This isn't going to be one of those "I haven't used Twitter or Facebook for over two years and managed to learn 4 new languages, launched 2 companies, became a Zen master and tending my own vegetable garden" blog posts. That being said, I have been out of the mainstream social media social media ecosystem for a while now, life is pretty good and so I wanted to share some of my learnings those of you who are either interested, curious or asking me about it.
The last time I posted on Facebook was around 2018 and I can't remember when was the last time I saw what my Twitter feed looks like, at least on a browser - we'll get to that. Up until several years ago I self identified as a digital maximalist: Picked up and tinkered around with every new product on Product Hunt, raced to get my vanity user name on different services and generally spent a lot of time building this perfect system to consume, organize and keep track of the huge amount of information I was exposed to.
At some point I probably crossed a threshold that made me feel overwhelmed. I'm not entirely sure whether it was the amount of emails from different services or losing track of the amount of time I spend scrolling through feeds. I remember being anxious about retaining Twitter followers and having this inherent pressure and thinking "I should probably post something" and "I haven't responded to this person in a while" and even "I need this person to follow me so I'll engage with their content". All this got me questioning my relationship with technology in general, but also curious about what exactly am I trying to achieve.
Let's talk habit loops and use cases for a second: if you read any modern book about habit forming you are probably familiar with the habit loop (here's a quick rundown if you don't). When I first started to use social media more than a decade ago my core use case was aligned with the social media company's mission - we both wanted me to connect with my friends, getting unmediated access to thought leaders and getting inspired. On top of that, social media services made it super easy and approachable to do it, so whenever I had a need for human connection or inspiration, social media was the answer and habits were formed.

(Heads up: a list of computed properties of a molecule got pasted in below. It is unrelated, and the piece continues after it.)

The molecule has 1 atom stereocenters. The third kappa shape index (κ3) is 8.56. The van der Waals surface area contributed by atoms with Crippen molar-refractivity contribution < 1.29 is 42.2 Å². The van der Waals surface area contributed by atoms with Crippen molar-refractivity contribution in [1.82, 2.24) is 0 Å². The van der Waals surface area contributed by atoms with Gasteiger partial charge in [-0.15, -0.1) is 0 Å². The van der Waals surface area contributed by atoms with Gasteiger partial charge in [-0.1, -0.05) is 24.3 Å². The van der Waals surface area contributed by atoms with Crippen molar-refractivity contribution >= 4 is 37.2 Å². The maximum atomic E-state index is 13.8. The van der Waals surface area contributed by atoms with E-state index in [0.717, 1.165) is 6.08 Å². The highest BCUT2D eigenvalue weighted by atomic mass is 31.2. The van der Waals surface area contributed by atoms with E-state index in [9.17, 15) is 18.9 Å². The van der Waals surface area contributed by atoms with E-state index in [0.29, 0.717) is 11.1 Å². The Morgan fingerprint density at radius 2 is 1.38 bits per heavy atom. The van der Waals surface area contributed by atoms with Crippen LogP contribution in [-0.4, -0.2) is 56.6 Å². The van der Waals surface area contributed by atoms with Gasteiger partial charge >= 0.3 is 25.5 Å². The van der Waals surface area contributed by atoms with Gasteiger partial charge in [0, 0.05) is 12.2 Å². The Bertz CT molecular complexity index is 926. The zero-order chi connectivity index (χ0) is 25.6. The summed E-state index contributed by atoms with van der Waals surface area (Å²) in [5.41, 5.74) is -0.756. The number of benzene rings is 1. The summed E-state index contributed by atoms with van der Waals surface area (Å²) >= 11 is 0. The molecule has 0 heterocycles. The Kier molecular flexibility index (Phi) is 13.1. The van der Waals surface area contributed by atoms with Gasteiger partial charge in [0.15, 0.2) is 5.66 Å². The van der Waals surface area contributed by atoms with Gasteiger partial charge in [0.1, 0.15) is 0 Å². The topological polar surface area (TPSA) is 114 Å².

Above, a simple habit loop: cue - working on my computer at the office, looking for human connection, routine - checking Twitter, reward - seeing profile pictures of people who share common interest as me, feel connected. result - checking Twitter is now associated with working at the office
Over time two things happened: Social media and I started to have differences about how to best solve for my use case. My original intent stayed the same - connecting with friends, getting inspired. On the social media side of things companies figured out that in order to financially sustain themselves they needed me engaged and retained in what people refer to as the attention economy 1 (or in layman's terms, spending a lot of time on the website engaging with things). So instead of a feed that serves my needs, my social media content stream became full of controversial stuff I don't care for from people I wouldn't want to engage with.
Instead of going on social media trying to maintain a large number of low-intensity relationships, I chose to invest in a handful of meaningful relationship to solve for my need for human connection.
On the inspiration end side of things, I figured that if there is someone I value their opinion and would love to hear their perspective of the world, I'll just read their book. So instead of following someone on a social media website trying to fish for a good insight amongst the huge amount of mundane information, I get an edited, long-form perspective. Obviously, there are some people who I'm interested in their opinion who did not publish a book - for them I had to tailor a special solution that also fit my consumption habits, we'll get to it shortly.